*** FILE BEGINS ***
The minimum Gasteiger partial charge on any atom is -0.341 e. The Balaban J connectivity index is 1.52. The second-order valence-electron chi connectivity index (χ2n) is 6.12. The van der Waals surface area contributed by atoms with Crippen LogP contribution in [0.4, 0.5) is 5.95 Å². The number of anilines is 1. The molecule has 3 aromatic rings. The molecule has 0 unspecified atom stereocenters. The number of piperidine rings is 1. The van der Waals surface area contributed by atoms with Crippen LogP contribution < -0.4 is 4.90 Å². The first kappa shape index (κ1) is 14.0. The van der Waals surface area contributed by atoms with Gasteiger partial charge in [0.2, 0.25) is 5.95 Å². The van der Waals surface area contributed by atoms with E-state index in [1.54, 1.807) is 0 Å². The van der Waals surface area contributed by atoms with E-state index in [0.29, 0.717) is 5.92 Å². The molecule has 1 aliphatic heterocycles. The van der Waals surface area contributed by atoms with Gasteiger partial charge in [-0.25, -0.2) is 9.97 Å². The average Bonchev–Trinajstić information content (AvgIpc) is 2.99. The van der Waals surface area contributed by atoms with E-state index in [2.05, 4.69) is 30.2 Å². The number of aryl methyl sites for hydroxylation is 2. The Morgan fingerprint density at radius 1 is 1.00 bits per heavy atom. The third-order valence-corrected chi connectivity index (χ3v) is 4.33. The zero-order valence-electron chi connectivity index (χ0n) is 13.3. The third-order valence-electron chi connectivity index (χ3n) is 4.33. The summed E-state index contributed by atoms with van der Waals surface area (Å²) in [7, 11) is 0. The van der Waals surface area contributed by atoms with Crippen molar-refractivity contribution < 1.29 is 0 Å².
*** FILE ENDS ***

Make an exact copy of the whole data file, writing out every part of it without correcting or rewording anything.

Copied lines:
The minimum Gasteiger partial charge on any atom is -0.341 e. The Balaban J connectivity index is 1.52. The second-order valence-electron chi connectivity index (χ2n) is 6.12. The van der Waals surface area contributed by atoms with Crippen LogP contribution in [0.4, 0.5) is 5.95 Å². The number of anilines is 1. The molecule has 3 aromatic rings. The molecule has 0 unspecified atom stereocenters. The number of piperidine rings is 1. The van der Waals surface area contributed by atoms with Crippen LogP contribution < -0.4 is 4.90 Å². The first kappa shape index (κ1) is 14.0. The van der Waals surface area contributed by atoms with Gasteiger partial charge in [0.2, 0.25) is 5.95 Å². The van der Waals surface area contributed by atoms with E-state index in [1.54, 1.807) is 0 Å². The van der Waals surface area contributed by atoms with E-state index in [0.29, 0.717) is 5.92 Å². The molecule has 1 aliphatic heterocycles. The van der Waals surface area contributed by atoms with Gasteiger partial charge in [-0.25, -0.2) is 9.97 Å². The average Bonchev–Trinajstić information content (AvgIpc) is 2.99. The van der Waals surface area contributed by atoms with E-state index in [2.05, 4.69) is 30.2 Å². The number of aryl methyl sites for hydroxylation is 2. The Morgan fingerprint density at radius 1 is 1.00 bits per heavy atom. The third-order valence-corrected chi connectivity index (χ3v) is 4.33. The zero-order valence-electron chi connectivity index (χ0n) is 13.3. The third-order valence-electron chi connectivity index (χ3n) is 4.33. The summed E-state index contributed by atoms with van der Waals surface area (Å²) in [7, 11) is 0. The van der Waals surface area contributed by atoms with Crippen molar-refractivity contribution < 1.29 is 0 Å².